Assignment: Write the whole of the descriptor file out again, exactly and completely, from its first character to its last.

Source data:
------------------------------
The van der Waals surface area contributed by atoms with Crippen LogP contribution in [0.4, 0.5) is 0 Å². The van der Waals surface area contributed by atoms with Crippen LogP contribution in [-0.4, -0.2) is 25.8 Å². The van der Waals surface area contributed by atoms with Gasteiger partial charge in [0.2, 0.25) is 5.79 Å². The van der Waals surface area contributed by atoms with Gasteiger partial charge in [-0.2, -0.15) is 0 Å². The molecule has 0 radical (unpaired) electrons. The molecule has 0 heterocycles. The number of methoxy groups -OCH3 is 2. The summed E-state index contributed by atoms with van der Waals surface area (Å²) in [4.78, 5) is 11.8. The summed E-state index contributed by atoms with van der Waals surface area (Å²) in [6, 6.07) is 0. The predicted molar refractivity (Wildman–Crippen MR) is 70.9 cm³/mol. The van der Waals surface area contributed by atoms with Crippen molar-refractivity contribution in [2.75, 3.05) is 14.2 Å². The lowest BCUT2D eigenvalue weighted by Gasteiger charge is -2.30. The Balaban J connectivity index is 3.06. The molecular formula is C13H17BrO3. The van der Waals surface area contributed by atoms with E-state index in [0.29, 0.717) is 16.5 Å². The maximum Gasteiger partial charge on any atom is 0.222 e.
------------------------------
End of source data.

The van der Waals surface area contributed by atoms with Crippen LogP contribution in [0.4, 0.5) is 0 Å². The van der Waals surface area contributed by atoms with Crippen LogP contribution in [-0.4, -0.2) is 25.8 Å². The van der Waals surface area contributed by atoms with Gasteiger partial charge in [0.2, 0.25) is 5.79 Å². The van der Waals surface area contributed by atoms with Gasteiger partial charge in [-0.2, -0.15) is 0 Å². The molecule has 0 radical (unpaired) electrons. The molecule has 0 heterocycles. The number of methoxy groups -OCH3 is 2. The summed E-state index contributed by atoms with van der Waals surface area (Å²) in [4.78, 5) is 11.8. The summed E-state index contributed by atoms with van der Waals surface area (Å²) in [6, 6.07) is 0. The predicted molar refractivity (Wildman–Crippen MR) is 70.9 cm³/mol. The van der Waals surface area contributed by atoms with Crippen molar-refractivity contribution in [2.75, 3.05) is 14.2 Å². The lowest BCUT2D eigenvalue weighted by Gasteiger charge is -2.30. The Balaban J connectivity index is 3.06. The molecular formula is C13H17BrO3. The van der Waals surface area contributed by atoms with E-state index in [0.29, 0.717) is 16.5 Å². The maximum Gasteiger partial charge on any atom is 0.222 e.